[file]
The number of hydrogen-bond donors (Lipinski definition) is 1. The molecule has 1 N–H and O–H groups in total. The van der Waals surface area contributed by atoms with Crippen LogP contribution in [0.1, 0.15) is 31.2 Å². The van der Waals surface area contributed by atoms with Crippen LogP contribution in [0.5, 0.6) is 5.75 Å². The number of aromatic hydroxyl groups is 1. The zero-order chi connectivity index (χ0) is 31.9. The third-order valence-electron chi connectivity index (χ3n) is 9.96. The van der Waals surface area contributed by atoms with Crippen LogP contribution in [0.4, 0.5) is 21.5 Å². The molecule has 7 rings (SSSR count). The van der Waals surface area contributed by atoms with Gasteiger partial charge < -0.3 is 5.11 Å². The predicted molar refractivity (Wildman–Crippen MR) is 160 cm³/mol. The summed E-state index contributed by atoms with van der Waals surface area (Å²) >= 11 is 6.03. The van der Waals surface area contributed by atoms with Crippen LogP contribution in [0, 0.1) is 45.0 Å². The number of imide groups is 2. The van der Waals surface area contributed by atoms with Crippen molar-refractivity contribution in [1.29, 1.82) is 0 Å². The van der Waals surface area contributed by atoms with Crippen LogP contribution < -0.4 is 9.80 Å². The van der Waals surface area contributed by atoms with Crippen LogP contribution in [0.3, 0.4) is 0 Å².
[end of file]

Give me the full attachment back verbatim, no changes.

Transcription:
The number of hydrogen-bond donors (Lipinski definition) is 1. The molecule has 1 N–H and O–H groups in total. The van der Waals surface area contributed by atoms with Crippen LogP contribution in [0.1, 0.15) is 31.2 Å². The van der Waals surface area contributed by atoms with Crippen LogP contribution in [0.5, 0.6) is 5.75 Å². The number of aromatic hydroxyl groups is 1. The zero-order chi connectivity index (χ0) is 31.9. The third-order valence-electron chi connectivity index (χ3n) is 9.96. The van der Waals surface area contributed by atoms with Crippen LogP contribution in [0.4, 0.5) is 21.5 Å². The molecule has 7 rings (SSSR count). The van der Waals surface area contributed by atoms with Gasteiger partial charge < -0.3 is 5.11 Å². The predicted molar refractivity (Wildman–Crippen MR) is 160 cm³/mol. The summed E-state index contributed by atoms with van der Waals surface area (Å²) >= 11 is 6.03. The van der Waals surface area contributed by atoms with Crippen LogP contribution in [0, 0.1) is 45.0 Å². The number of imide groups is 2. The van der Waals surface area contributed by atoms with Crippen molar-refractivity contribution in [1.29, 1.82) is 0 Å². The van der Waals surface area contributed by atoms with Crippen LogP contribution < -0.4 is 9.80 Å². The van der Waals surface area contributed by atoms with Crippen LogP contribution in [0.3, 0.4) is 0 Å².